Ntozake Shange — Robert Kipp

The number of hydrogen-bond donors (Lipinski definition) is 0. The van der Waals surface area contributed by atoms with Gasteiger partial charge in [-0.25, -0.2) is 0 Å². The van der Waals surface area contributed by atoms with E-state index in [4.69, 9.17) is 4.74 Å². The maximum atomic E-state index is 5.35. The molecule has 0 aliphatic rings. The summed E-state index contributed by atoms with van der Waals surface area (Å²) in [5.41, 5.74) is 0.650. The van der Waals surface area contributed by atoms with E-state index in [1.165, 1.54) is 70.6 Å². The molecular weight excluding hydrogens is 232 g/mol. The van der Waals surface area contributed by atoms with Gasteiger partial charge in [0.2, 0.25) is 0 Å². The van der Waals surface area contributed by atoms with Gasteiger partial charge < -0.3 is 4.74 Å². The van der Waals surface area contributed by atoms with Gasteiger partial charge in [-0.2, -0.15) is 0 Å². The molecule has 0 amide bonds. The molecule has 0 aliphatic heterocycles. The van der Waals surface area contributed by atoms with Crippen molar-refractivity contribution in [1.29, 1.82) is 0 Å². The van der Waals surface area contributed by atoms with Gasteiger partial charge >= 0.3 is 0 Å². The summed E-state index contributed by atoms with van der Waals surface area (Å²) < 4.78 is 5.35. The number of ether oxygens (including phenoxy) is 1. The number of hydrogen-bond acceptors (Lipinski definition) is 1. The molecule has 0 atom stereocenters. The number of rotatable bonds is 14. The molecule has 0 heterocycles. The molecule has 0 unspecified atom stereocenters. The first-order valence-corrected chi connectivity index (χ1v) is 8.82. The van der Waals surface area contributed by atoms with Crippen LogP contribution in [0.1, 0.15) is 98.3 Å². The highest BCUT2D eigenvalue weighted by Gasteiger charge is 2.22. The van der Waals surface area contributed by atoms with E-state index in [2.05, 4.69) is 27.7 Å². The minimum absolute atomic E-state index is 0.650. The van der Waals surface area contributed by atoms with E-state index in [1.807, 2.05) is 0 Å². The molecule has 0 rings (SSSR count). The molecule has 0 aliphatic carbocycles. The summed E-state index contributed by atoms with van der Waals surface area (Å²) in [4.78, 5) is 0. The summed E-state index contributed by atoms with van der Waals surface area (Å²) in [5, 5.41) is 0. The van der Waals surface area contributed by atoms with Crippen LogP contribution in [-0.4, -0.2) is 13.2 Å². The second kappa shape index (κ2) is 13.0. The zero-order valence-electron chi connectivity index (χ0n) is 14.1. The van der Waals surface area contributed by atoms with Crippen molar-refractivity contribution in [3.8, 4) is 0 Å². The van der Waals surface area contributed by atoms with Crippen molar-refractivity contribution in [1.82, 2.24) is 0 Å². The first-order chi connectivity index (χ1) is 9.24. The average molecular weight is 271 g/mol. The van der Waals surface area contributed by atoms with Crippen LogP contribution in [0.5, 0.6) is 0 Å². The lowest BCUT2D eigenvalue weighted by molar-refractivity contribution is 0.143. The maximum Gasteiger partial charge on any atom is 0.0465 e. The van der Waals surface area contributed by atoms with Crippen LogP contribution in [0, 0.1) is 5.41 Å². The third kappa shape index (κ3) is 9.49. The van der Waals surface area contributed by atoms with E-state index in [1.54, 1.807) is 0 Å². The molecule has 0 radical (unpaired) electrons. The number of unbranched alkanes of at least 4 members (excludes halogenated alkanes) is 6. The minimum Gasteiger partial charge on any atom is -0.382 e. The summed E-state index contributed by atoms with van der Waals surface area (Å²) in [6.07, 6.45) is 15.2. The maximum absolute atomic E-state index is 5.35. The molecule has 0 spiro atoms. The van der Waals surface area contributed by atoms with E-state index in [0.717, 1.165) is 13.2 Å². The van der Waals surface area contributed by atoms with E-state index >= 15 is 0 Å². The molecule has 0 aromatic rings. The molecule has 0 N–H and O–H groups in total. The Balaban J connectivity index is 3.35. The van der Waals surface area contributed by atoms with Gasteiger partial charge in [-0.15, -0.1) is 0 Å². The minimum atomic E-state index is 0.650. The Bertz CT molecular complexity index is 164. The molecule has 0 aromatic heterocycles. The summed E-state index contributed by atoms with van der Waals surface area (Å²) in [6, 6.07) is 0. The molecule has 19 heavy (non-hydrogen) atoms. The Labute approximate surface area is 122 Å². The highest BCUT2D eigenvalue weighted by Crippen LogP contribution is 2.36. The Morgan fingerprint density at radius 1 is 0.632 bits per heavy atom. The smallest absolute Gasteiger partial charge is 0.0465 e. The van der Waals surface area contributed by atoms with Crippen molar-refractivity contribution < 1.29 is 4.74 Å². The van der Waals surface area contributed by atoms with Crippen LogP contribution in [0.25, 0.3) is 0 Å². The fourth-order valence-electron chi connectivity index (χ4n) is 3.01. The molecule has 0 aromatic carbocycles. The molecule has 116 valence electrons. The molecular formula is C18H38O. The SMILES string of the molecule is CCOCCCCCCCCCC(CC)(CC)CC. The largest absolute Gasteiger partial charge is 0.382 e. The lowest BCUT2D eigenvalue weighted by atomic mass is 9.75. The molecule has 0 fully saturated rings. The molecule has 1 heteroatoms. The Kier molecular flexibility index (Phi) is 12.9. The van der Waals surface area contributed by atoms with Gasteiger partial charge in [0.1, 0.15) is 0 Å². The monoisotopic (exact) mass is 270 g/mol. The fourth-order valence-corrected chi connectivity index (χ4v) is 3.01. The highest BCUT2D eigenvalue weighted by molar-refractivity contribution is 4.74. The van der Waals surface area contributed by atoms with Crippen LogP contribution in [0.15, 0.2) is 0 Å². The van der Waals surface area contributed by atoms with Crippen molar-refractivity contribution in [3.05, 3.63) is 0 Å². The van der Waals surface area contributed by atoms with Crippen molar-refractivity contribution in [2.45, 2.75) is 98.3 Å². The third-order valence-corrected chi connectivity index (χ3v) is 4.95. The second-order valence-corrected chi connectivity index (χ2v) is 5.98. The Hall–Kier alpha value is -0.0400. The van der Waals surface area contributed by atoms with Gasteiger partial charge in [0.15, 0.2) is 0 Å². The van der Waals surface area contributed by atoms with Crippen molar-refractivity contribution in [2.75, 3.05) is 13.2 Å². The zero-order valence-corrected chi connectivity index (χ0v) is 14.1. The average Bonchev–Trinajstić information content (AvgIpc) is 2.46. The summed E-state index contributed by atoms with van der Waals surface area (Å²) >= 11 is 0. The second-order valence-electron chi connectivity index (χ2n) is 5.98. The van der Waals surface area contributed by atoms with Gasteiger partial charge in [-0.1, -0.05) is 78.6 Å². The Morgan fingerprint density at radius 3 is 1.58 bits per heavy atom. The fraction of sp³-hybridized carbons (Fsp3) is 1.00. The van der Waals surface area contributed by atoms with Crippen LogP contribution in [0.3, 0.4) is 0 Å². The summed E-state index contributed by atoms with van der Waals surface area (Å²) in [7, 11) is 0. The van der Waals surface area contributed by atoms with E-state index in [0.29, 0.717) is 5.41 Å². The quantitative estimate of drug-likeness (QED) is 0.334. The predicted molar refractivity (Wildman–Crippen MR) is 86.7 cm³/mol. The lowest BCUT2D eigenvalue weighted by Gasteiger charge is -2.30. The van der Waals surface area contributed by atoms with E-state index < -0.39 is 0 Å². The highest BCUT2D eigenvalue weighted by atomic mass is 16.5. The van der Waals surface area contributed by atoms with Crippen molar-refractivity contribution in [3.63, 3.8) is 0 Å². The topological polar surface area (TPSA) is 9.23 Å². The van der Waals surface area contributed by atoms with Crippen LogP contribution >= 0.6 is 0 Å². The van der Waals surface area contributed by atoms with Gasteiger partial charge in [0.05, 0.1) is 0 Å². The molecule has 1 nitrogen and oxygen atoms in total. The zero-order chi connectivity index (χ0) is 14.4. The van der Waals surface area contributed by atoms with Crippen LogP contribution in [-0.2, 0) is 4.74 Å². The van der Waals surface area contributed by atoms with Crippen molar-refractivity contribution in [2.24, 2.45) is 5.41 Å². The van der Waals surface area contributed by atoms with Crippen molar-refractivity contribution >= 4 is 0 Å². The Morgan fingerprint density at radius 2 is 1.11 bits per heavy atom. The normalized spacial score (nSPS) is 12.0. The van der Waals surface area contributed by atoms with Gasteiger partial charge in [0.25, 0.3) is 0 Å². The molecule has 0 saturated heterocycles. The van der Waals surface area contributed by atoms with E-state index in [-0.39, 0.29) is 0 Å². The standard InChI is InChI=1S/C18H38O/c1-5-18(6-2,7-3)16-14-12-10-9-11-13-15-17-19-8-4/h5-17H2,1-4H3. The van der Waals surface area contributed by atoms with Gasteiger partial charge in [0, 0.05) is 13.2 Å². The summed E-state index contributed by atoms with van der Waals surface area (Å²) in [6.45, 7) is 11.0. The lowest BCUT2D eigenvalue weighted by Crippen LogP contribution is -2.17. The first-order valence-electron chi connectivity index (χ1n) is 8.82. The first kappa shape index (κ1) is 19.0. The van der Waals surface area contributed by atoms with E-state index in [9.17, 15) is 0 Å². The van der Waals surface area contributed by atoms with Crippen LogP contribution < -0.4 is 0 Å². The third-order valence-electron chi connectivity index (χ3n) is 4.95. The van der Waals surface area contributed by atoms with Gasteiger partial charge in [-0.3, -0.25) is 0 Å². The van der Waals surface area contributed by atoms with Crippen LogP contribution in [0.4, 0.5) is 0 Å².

On Thursday night, April 23, I went to see Ntozake Shange, who was speaking at the Hubert H. Humphrey Center as part of the NOMMO African American Authors Series, NOMMO (it’s always capitalized — they seem pretty insistent) meaning, “the magic power of the word.” Nice title, eh? Anyway, I came in with a very limited familiarity — for another class, I was supposed to have read her magnum opus, For colored girls who have considered suicide/when the rainbow is enuf: a choreopoem, but had done little more than flick through it. Ultimately, however, what Shange taught me had nothing to do with her work. Sure, the work was pretty good. She read poems for while. She read something about “marine intrusions” in the San Francisco bay, she read from her Lizard Series, which she explained was inspired by seeing lizards in the bathtub when living in Trinidad and in Texas, and by a man with lizard tattoos up his arms. She read her harrowing poem, “With No Immediate Cause,” which starts: “every 3 minutes a woman is beaten / every five minutes a / woman is raped/every ten minutes / a lil girl is molested.” Shange is very much an avowed feminist, and is very much concerned with the women’s issues, particularly black women (of which she is one, if that wasn’t already clear). “Ntozake Shange,” notably, was not her birth name. She was born Paulette Williams, but found it silly to have been named after a man, so she took up her current title, Ntozake meaning, “she who comes with her own things,” and Shange meaning, “she who walks with lions.” The lion thing might be a bit much, but hey, I’m cool with it. When she was reciting her poems, she had along a helper/handler/friend to tag team a few (also, to just help her around generally — she didn’t look too well, almost as if she’d had a stroke or something). He had on red pants and a frayed rainbow-plaid blazer. I wrote in my notes: RED PANT DUDE / AWESOME. / NICE BLAZER. He had a great voice, especially when closing out, “With No Immediate Cause,” with: “every three minutes / every five minutes / every ten minutes / every day.” But on to what I learned. So, I wasn’t really all that impressed by the poetry or the presentation. I’m sure I could get to like the poetry — actually, wait, there was one really good one, but I forgot the title — if I knew it better and could see it, instead of straining to hear it through some slurring and stuttering. But I didn’t mind about the poetry and the performance — I was attracted to something else. When she first came on, Shange led everyone in a little prayer — a slow breath in, slow breath out kind of thing. At first it was kind of an, “Oh brother, c’mon,” eye-rolling type thing. But when she asked, “Doesn’t that feel better?” and answered, “Feels better.” I knew that there was no pretense, no awkward self-consciousness. She just smiled and wanted everyone to feel better. I could see that. So here’s what I learned: it’s not how you say something. It’s not even what you say, hard though that may be to believe. It’s seriousness. It’s sincerity. It’s confidence in one’s self and one’s work. It is an incorruptible self-actualized right-mindedness. It is an absolute belief. And I could see that Ntozake Shange had an honest belief in what she was doing.